Herald Tribune: High court nominee deserves a hearing (Editorial). “One gets the sense of a republic at an inflection point; where it all leads is anyone’s guess. As the mood of resentment escalates, with punches thrown during some Trump rallies, it is more important than ever to have an above-the-fray Supreme Court, deciding key issues with reason, rationality and ‘comity,’ as Obama put it. Garland’s record suggests he is well suited for the critical role of judicial referee. Garland has indicated that he was deeply affected by one of his career milestones: successfully prosecuting the Americans (militia sympathizers) who killed 168 people in the 1995 bombing of the Federal Building in Oklahoma City. The episode was a tragic reminder of what happens when citizens take their political grievances in violent directions, rather than working within the system to improve it. It is a haunting but valuable perspective. Garland should get a chance to bring it to the nation’s highest court.” [FL Herald Tribune, 3/16/16]
Sun Sentinel: “Senate Should Give Supreme Court Nominee Fair Hearing (Editorial). “Republican U.S. Senate members were ready with their well-rehearsed line the moment President Obama announced Wednesday his highly qualified nominee to the Supreme Court, Merrick Garland. ‘It's not about the man,’ came their common refrain, ‘it's about the principle.’ The principle, quite simply, is they don't want Obama involved in replacing the late Antonin Scalia on the high court, even though the president's term runs almost another year. GOP leaders would rather delay and let a possible President Donald Trump make that choice, no matter the frustration we all hear in the presidential campaign about the inability of Washington to get things done… Waiting another year to consider a Supreme Court justice is a dereliction of duty for the Senate. Right now, the court faces a 4-4 conservative-liberal split and a docket of divisive cases on immigration, affirmative action, unions, health care and abortion. Americans deserve decisions on key questions, not the chance they will have to be reargued when the bench is finally full. Obama is asking for a fair hearing, and an up-or-down vote on Garland. Garland deserves it. Americans deserve it.”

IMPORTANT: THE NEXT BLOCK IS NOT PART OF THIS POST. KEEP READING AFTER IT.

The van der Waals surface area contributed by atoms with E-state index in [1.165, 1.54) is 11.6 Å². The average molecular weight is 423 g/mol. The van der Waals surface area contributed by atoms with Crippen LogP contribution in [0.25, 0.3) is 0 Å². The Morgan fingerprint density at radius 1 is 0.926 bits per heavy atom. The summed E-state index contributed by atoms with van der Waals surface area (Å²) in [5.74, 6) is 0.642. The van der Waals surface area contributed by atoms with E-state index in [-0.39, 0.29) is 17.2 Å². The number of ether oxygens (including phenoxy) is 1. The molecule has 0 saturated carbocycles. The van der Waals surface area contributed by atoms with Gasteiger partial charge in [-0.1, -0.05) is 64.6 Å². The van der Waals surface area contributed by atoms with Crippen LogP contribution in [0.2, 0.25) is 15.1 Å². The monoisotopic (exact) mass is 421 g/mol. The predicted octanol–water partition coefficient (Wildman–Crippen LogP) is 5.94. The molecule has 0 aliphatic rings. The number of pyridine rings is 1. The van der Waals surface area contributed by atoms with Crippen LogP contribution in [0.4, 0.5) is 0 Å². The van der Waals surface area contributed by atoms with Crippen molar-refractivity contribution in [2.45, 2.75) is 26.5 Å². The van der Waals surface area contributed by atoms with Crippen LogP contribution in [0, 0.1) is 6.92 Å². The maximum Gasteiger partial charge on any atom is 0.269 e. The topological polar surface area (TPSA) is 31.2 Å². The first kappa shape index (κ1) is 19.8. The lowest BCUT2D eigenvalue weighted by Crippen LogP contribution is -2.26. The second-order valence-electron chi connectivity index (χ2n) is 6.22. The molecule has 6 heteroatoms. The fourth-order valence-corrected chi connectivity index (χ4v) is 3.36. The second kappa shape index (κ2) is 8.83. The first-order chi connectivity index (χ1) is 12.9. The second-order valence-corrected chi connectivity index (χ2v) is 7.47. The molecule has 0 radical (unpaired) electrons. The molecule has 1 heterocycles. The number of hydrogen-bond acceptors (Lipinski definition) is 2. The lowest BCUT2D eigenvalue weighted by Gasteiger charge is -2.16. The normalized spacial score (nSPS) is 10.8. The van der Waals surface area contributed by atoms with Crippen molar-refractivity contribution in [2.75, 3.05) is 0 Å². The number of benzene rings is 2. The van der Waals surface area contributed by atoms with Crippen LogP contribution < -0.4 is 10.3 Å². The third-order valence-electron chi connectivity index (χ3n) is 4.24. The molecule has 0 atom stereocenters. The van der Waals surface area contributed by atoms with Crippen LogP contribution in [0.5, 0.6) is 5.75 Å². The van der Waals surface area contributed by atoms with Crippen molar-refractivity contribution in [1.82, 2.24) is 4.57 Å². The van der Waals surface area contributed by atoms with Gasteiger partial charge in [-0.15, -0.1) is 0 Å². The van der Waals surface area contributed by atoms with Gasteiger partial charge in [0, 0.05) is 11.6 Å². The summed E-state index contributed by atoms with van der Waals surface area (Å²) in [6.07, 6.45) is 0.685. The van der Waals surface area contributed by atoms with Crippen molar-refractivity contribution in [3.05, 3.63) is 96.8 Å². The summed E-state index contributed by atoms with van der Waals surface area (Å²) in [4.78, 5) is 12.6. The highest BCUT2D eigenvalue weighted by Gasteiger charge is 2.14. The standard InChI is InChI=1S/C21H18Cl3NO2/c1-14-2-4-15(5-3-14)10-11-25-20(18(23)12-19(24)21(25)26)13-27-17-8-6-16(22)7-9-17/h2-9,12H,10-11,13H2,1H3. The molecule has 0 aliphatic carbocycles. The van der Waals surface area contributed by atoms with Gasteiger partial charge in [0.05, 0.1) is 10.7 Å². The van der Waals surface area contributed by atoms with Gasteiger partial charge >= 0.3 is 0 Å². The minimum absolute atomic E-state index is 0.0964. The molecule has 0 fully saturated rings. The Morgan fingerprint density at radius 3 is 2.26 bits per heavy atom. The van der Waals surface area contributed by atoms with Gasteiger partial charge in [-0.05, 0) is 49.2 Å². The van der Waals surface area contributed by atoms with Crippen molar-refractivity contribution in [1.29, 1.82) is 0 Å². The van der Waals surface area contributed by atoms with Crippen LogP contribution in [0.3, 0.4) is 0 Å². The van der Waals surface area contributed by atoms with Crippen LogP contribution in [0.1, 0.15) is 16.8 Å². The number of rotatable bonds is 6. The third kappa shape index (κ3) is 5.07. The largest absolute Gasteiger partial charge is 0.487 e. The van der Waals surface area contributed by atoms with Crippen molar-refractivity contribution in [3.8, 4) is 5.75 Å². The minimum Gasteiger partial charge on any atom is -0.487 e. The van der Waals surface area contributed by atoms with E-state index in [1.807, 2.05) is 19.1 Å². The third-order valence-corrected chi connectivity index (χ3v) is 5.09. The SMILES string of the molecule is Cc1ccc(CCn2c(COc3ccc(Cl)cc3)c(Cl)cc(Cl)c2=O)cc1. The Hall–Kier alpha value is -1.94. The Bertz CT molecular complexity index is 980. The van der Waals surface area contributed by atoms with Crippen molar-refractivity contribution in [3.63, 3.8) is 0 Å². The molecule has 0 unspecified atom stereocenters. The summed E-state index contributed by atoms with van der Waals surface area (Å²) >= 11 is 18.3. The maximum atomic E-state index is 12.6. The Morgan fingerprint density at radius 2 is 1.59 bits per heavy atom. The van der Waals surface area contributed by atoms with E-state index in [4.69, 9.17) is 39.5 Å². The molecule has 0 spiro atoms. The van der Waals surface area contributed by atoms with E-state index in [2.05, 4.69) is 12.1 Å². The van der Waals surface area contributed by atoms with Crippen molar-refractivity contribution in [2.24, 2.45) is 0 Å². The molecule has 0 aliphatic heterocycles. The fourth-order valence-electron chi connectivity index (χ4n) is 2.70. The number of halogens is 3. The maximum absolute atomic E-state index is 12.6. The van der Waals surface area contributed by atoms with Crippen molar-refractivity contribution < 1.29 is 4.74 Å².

Tampa Bay Times: U.S. Senate should hold hearings, vote on court pick (Editorial). “President Barack Obama has fulfilled his constitutional obligation by nominating an experienced, well-regarded appeals court judge to fill the U.S. Supreme Court vacancy created by the death of Justice Antonin Scalia. Now the Senate should do its job by holding hearings and voting on whether to confirm Judge Merrick Garland. President Barack Obama has fulfilled his constitutional obligation by nominating an experienced, well-regarded appeals court judge to fill the U.S. Supreme Court vacancy created by the death of Justice Antonin Scalia. Now the Senate should do its job by holding hearings and voting on whether to confirm Judge Merrick Garland. President Barack Obama has fulfilled his constitutional obligation by nominating an experienced, well-regarded appeals court judge to fill the U.S. Supreme Court vacancy created by the death of Justice Antonin Scalia. Now the Senate should do its job by holding hearings and voting on whether to confirm Judge Merrick Garland. Senate Republicans who continue to act as obstructionists and ignore the president's nomination for political reasons are eroding public confidence in the legal system and abdicating their constitutional responsibility. Obama chose carefully in nominating Garland, the widely respected chief judge of the U.S. Court of Appeals for the District of Columbia Circuit — the most important appellate court that hears disputes between the executive and legislative branches of the federal government. Garland is known as a well-qualified centrist, and the Senate confirmed his appointment to the appeals court in 1997 by a vote of 76-23 with 32 Republicans in support. The 63-year-old Illinois native grew up in humble surroundings and is a Harvard graduate, and his life experiences include being the federal prosecutor who led the investigation and prosecution after the Oklahoma City bombing in 1995.”